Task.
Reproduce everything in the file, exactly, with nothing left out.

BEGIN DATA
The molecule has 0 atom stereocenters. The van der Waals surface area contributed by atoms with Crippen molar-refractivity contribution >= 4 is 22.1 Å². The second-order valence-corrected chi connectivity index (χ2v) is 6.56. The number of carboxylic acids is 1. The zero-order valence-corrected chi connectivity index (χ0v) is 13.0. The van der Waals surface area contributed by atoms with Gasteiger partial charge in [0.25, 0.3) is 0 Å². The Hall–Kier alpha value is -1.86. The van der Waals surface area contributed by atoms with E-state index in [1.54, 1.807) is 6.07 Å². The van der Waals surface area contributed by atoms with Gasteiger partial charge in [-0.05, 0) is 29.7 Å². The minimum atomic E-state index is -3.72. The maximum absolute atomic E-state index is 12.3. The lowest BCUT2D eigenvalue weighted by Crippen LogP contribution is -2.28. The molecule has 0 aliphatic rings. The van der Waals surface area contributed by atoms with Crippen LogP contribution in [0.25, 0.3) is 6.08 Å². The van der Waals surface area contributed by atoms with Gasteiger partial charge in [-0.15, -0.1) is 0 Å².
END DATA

The molecule has 0 atom stereocenters. The van der Waals surface area contributed by atoms with Crippen molar-refractivity contribution >= 4 is 22.1 Å². The second-order valence-corrected chi connectivity index (χ2v) is 6.56. The number of carboxylic acids is 1. The zero-order valence-corrected chi connectivity index (χ0v) is 13.0. The van der Waals surface area contributed by atoms with Gasteiger partial charge in [0.25, 0.3) is 0 Å². The Hall–Kier alpha value is -1.86. The van der Waals surface area contributed by atoms with E-state index in [1.54, 1.807) is 6.07 Å². The van der Waals surface area contributed by atoms with Gasteiger partial charge in [-0.05, 0) is 29.7 Å². The minimum atomic E-state index is -3.72. The maximum absolute atomic E-state index is 12.3. The lowest BCUT2D eigenvalue weighted by Crippen LogP contribution is -2.28. The molecule has 0 aliphatic rings. The van der Waals surface area contributed by atoms with Crippen LogP contribution in [0.25, 0.3) is 6.08 Å². The van der Waals surface area contributed by atoms with Gasteiger partial charge in [-0.15, -0.1) is 0 Å².